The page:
Busch, who also won both races at Fontana last month, led 171 of 334 laps for his 26th career Cup victory.
"To be in Victory Lane in Texas, there's nothing better," Busch said. "If it wasn't for my pit crew, which is the most awesome group ever. ... Man, those guys were just awesome. They put together a heck of a stop to give us that lead. These cars are amazing to drive. They're fast. They're fun."
Truex was trying to win for the first time since June 2007, but his winless streak reached 210 races when he finished a half-second behind Busch. Truex came into the race 25th in points with no laps led this season, but had his Michael Waltrip Racing Toyota in front for 142 laps at Texas.
"Debris huh????" Truex tweeted about the caution that cost him the lead.
"The race was over in the pits," Truex said.
Busch has 111 career victories in NASCAR's three top series 26 in Sprint Cup, 55 in Nationwide and 30 in Camping World Truck.
His weekend sweep in California last month was overshadowed by the last-lap crash in the Cup race between former teammates Denny Hamlin and Joey Logano that left Hamlin with a fractured vertebra in his lower back.
Logano barely made the start of the race after prerace inspections turned up problems. He started at the back of the field, but worked up to a fifth-place finish. Jimmie Johnson maintained his series points lead by finishing sixth, ahead of Aric Almirola.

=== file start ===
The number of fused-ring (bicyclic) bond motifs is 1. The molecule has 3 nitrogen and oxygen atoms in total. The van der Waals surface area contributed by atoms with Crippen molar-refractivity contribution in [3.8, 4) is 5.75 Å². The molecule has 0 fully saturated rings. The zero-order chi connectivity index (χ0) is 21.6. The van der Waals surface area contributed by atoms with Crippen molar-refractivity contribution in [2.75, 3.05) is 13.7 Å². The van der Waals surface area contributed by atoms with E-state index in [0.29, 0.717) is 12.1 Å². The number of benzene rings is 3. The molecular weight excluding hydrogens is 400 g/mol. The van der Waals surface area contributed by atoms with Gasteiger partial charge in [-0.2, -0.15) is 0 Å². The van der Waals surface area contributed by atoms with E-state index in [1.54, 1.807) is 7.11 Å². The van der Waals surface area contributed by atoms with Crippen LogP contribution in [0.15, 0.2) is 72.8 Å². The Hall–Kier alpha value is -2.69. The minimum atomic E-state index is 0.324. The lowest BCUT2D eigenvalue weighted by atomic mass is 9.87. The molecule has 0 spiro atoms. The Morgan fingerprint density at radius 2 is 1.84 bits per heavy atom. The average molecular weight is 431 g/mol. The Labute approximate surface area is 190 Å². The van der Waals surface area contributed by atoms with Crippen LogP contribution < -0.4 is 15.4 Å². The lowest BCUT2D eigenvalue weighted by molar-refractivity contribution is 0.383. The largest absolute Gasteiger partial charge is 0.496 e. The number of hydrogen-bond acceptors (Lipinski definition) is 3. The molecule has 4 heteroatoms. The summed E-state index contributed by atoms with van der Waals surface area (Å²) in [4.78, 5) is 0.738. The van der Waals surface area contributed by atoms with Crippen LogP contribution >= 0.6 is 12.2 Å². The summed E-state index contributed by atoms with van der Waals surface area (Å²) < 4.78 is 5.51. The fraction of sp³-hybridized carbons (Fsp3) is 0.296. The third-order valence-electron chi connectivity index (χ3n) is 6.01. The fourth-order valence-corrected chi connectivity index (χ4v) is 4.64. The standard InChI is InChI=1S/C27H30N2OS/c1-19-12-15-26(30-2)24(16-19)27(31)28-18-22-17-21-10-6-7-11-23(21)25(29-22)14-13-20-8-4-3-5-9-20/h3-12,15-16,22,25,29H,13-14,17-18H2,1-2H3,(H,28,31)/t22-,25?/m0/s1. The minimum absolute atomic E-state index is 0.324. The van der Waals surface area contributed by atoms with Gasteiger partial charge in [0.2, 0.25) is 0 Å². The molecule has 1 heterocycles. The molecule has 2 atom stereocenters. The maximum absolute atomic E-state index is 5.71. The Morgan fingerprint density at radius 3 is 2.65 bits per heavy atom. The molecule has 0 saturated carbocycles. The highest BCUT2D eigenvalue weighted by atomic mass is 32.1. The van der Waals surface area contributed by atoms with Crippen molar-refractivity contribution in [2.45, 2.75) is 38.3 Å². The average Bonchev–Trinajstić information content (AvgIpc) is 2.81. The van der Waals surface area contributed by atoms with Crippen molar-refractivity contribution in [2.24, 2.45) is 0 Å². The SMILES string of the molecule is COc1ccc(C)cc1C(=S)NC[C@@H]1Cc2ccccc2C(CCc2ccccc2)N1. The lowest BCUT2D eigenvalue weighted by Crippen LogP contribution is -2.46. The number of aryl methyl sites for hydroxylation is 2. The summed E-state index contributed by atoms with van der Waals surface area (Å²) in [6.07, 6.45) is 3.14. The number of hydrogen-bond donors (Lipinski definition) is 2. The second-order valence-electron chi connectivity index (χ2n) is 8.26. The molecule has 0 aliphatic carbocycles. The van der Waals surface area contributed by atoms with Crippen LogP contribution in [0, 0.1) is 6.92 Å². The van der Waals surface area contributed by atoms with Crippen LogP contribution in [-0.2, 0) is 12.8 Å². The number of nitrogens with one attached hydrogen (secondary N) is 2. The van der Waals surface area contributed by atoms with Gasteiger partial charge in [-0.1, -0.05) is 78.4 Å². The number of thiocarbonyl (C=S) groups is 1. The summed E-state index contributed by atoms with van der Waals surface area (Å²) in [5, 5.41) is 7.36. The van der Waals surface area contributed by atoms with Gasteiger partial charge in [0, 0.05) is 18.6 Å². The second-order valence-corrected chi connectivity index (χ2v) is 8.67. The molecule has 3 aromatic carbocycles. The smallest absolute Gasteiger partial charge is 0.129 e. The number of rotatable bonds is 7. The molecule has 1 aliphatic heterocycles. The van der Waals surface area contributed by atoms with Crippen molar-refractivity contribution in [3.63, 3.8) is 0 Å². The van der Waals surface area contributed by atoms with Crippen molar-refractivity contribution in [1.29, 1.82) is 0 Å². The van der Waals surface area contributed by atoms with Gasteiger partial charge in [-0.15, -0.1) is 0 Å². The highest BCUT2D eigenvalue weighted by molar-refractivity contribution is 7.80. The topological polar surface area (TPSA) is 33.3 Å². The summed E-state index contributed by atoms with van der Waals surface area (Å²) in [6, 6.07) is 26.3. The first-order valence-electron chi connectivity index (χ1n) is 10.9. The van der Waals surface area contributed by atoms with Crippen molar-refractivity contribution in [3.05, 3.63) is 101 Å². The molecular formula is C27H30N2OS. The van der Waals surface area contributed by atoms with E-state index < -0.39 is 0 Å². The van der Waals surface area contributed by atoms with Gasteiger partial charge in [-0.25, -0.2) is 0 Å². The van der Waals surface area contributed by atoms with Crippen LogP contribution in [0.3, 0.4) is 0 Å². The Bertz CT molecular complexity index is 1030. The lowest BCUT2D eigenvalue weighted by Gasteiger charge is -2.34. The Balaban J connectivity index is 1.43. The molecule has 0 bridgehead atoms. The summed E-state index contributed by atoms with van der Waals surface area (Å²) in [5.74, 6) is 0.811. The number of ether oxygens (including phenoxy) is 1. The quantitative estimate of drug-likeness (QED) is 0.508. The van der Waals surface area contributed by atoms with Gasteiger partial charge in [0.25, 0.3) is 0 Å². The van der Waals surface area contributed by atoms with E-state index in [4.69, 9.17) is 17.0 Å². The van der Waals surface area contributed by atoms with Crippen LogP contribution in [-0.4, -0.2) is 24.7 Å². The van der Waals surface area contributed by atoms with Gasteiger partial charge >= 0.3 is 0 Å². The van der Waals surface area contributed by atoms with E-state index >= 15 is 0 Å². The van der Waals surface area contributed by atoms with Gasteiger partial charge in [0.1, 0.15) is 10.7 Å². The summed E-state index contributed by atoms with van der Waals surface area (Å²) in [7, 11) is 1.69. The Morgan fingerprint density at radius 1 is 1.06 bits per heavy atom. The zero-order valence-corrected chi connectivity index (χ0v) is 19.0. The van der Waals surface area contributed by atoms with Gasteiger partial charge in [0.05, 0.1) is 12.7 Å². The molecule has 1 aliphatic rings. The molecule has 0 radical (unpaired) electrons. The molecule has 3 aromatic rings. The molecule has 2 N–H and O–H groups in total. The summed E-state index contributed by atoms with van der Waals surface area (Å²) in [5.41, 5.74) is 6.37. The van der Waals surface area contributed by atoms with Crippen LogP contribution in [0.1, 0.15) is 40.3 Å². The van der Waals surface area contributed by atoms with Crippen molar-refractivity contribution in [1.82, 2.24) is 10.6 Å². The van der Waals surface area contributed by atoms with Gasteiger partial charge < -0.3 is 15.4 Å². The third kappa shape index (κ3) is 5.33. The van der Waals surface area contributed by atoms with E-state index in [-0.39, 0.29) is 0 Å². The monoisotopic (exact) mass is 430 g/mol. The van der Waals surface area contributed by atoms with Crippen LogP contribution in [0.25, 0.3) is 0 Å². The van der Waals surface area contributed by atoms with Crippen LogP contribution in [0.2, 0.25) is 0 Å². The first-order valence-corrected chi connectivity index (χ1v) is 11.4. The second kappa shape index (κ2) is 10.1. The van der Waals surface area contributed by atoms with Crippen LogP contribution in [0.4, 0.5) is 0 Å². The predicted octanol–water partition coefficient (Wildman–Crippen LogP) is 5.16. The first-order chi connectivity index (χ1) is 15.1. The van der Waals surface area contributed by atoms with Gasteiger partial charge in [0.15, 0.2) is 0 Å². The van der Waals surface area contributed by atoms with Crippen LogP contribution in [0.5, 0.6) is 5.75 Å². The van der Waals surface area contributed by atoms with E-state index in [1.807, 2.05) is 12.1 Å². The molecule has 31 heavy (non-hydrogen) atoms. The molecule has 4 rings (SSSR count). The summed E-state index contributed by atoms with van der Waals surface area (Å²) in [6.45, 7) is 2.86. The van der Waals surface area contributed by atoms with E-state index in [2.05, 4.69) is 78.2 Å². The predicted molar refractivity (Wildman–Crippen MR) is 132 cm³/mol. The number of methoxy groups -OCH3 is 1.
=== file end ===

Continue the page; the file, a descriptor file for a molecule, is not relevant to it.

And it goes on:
NASCAR confiscated the original rear-end housing parts from Logano's No. 22 Ford and the No. 2 of Penkse Racing teammate Brad Keselowski, the defending Sprint Cup champion. NASCAR officials said the situation will be evaluated further next week, when decisions about any penalties could be made.
Logano gave up his starting spot of 18th after being late to the starting grid while having to get additional inspections. Keselowski got on pit road in time and started 16th, and finished ninth.
In keeping with a long tradition for the winner at Texas, Busch received a cowboy hat and got to fire trophy six-shooters loaded with blanks in Victory Lane.
The title sponsor of the race was the National Rifle Association, which came at a time when the U.S. Senate weighs legislation intended to reduce gun violence in the wake of the December shootings at Sandy Hook Elementary School in Newtown, Conn. A senator from Connecticut requested that the Fox network not broadcast the race.
Carl Edwards, a three-time winner at Texas who had his seatbelt come loose during the race, finished third ahead of Roush Fenway teammate Greg Biffle.
Brian Vickers, filling in for Hamlin in the No. 11 Gibbs car, finished eighth. Hamlin was at the track this weekend and said he feel good, though he will miss at least another race, maybe more.
Driver Pts Beh
1. J. Johnson 269
2. B. Keselowski 260 -9
3. Ky. Busch 251 -18
4. G. Biffle 239 -30
T5. C. Edwards 234 -35
T5. D. Earnhardt 234 -35
7. K. Kahne 232 -37
8. C. Bowyer 208 -61
9. J. Logano 207 -62
10. P. Menard 206 -63
11. M. Kenseth 204 -65
12. K. Harvick 192 -77